The Wimbledon 2016 men’s semifinals will feature four talented players (Roger Federer, Milos Raonic, Andy Murray and Tomas Berdych), all who have had very different careers up until now. In one semifinal, Roger Federer will face Milos Raonic while Andy Murray will face Tomas Berdych in the other. With each player, there are questions surrounding them that promise to be answered on Friday, with the Raonic/Federer match the more mysterious of the two.
With Federer, the question is if he is still a contender to win majors at this late point of his career. Some might state that since he’s in the semifinals of a Grand Slam, he’s clearly a contender still. However, given the vast difference between early/mid-round talent and late-round talent, I think the truth is that the first five matches combined of a Grand Slam are generally easier to win than the last two combined.
The soon-to-be 35-year-old Swiss player has had an injury-plagued season that is unlike any other season from his past. He missed the French Open outright and his grass-court tournaments heading into Wimbledon both ended in semifinal losses. Beating Marin Cilic in the quarters is a major season highlight, yet Cilic himself has been somewhat off for a while now. In drawing a player ten years younger, that is playing the best tennis of his life, the question with Federer is as follows: does he still have what it takes to make the 1990s-born players wait or will players like Raonic now start to reach the biggest matches through Federer?wimbledon-semifinals-2016-mens-singles
With Raonic, I think there are a couple of questions for him, neither of which has to do with confidence. The Canadian has had marked improvements from that point of view since the start of the season, confidence that culminated in his near victory over Andy Murray in the 2016 Australian Open semifinals.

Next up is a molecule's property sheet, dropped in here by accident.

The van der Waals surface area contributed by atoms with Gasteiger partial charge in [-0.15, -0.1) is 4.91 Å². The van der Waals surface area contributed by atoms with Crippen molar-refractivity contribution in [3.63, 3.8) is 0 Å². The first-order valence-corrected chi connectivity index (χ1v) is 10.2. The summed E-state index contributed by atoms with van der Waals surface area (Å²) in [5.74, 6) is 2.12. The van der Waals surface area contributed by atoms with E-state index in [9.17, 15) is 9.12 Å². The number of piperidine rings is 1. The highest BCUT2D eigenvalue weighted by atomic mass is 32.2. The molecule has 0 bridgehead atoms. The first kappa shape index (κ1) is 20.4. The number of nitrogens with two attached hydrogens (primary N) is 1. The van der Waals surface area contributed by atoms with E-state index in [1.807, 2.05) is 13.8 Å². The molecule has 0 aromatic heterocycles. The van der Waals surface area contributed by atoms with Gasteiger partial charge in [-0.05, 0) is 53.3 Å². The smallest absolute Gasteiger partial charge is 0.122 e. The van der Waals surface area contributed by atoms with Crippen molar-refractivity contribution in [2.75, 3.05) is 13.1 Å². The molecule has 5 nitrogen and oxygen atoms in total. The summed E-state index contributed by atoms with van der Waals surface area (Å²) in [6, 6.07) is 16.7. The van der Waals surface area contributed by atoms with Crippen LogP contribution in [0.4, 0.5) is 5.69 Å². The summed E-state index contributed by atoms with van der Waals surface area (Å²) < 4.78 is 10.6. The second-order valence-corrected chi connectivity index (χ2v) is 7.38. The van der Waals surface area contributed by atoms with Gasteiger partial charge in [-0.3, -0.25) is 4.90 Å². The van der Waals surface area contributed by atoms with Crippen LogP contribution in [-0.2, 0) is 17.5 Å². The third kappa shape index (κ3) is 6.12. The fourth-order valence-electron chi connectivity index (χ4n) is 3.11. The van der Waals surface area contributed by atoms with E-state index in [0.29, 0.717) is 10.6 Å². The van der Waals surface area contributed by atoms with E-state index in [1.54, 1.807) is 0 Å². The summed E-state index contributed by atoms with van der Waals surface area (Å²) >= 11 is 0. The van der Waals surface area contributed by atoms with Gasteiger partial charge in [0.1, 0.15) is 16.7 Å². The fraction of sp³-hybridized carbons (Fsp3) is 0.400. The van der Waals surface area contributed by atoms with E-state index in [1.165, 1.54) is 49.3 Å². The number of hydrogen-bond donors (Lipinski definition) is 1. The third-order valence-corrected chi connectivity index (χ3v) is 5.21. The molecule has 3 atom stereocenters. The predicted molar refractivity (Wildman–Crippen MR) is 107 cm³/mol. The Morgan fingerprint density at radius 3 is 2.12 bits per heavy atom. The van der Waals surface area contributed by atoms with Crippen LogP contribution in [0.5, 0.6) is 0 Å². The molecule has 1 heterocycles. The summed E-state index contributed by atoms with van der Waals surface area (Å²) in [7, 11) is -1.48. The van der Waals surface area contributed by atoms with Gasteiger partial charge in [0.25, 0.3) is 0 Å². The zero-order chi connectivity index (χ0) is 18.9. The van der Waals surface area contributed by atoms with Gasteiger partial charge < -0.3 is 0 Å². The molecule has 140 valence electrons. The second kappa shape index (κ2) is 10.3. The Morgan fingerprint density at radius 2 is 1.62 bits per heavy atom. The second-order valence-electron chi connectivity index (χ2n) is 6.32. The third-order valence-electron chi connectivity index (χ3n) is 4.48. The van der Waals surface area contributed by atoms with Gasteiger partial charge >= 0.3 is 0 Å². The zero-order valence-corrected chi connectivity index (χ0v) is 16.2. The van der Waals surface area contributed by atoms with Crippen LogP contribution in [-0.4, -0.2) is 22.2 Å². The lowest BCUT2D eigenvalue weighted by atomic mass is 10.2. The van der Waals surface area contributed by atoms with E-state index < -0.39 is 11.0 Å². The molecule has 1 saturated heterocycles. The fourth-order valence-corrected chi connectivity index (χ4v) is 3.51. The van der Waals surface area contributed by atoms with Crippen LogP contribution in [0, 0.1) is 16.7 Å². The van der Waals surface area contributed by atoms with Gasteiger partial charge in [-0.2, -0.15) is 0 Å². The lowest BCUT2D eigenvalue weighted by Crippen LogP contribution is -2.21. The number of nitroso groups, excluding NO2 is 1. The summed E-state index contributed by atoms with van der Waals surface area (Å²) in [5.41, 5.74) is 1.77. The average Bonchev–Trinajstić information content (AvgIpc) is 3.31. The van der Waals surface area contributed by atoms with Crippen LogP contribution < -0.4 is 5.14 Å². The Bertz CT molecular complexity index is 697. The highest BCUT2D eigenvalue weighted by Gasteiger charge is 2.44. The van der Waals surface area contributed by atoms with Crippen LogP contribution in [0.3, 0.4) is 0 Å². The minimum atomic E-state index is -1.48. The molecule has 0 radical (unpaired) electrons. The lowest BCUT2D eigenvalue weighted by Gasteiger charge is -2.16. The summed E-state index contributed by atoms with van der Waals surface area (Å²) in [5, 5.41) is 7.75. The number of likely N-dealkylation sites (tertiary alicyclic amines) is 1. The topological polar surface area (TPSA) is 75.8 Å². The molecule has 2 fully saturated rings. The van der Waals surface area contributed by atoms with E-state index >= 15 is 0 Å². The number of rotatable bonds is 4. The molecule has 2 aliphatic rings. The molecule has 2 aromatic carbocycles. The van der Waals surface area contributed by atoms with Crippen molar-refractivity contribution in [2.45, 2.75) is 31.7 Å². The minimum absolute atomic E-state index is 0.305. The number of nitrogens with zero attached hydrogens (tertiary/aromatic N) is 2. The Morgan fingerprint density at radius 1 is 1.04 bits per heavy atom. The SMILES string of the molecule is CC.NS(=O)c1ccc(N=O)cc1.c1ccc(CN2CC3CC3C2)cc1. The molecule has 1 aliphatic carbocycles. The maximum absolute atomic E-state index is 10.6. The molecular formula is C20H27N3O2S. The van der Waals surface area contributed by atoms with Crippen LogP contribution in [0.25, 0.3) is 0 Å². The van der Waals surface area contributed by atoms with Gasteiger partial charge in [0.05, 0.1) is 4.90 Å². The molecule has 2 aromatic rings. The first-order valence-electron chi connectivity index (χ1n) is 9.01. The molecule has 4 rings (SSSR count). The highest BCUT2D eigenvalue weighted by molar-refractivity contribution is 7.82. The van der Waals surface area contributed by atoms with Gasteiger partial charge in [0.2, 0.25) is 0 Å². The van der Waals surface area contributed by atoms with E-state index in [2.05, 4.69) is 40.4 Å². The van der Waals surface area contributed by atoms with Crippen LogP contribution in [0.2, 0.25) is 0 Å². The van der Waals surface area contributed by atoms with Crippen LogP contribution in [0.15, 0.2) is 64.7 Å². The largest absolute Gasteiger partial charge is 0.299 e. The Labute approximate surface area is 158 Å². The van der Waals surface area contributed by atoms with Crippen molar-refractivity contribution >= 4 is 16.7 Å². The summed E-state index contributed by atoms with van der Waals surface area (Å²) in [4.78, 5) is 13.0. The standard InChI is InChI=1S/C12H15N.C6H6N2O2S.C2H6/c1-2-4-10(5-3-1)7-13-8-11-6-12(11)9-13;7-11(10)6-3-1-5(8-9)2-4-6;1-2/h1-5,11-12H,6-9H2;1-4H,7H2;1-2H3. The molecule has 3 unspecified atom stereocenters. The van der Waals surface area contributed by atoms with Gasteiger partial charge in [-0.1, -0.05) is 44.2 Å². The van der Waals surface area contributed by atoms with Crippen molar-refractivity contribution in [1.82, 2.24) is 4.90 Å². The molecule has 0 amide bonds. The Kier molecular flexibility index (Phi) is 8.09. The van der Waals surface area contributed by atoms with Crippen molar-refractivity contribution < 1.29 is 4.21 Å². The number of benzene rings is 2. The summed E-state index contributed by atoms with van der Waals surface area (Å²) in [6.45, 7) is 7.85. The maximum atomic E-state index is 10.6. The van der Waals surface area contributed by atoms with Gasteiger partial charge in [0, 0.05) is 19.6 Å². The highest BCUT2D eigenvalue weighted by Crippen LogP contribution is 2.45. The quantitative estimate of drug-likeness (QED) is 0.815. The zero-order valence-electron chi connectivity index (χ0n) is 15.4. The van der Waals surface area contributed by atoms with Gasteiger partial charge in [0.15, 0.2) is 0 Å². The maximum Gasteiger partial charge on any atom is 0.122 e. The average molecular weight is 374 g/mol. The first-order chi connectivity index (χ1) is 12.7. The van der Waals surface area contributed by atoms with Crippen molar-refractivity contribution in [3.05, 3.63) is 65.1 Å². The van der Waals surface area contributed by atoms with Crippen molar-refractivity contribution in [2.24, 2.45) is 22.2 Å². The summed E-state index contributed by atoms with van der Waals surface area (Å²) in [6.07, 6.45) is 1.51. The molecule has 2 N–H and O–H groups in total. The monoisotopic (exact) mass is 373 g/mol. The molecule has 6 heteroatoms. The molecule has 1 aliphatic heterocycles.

But one question is how is his body going to hold up in the late rounds? Raonic is 6’5″ and he has faced a couple of strong tests in the last two rounds. You don’t just lumber around with his size for five rounds of best-of-five-set tennis and then wake up feeling perfect for the semifinals. In fact at the Aussie, Raonic had 2 sets to 1 lead over Murray in the semis before fitness problems slowed him down. Is he into the Wimbledon semis able and ready to win? Or is something going to show up in the match that Federer will exploit?
Another question is simply if Raonic is good enough to win a match of this magnitude against a higher-ranked player. The Canadian has survived a section of the draw that had Novak Djovokic in it. However, Raonic did not have to take the Serb out of the draw himself. Sam Querrey did the dirty work and then Djokovic, quite credibly, alluded to an injury afterward. Raonic, who has never beaten a Big-Four player in a major, is still just 2-9 against Federer heads up. That has to call the Canadian’s ceiling into question – maybe a semifinal of a Grand Slam is as high as it goes?
In the other semifinal, the questions certainly aren’t as begging. Both players are well established for this point of a major, even Berdych, who is now into his 6th career Grand Slam semifinal. The only semifinal he won was at Wimbledon, six years ago to the round, where he beat Djokovic in 2010 just prior to the Serb’s ascension to the top of tennis.
But since Berdych is 30, he’s not the mystery that Raonic presents. With Berdych, there is a question of whether he can finally start closing tournaments out, but it just isn’t a big head scratcher since we’ve seen so much of him over the last seven years. If the Murray match gets competitive, then the World No. 2 will have the higher gear to go into just as the Scot had that against Berdych in the semifinals of both the 2015 Aussie and the 2012 US Open.
The 2016 Wimbledon final is looking like Andy Murray vs. To-be-determined. I think the Scot has a much better chance against Raonic in the final than Federer, however regardless I think it will take a shocking upset to see Murray not win the Wimbledon title now.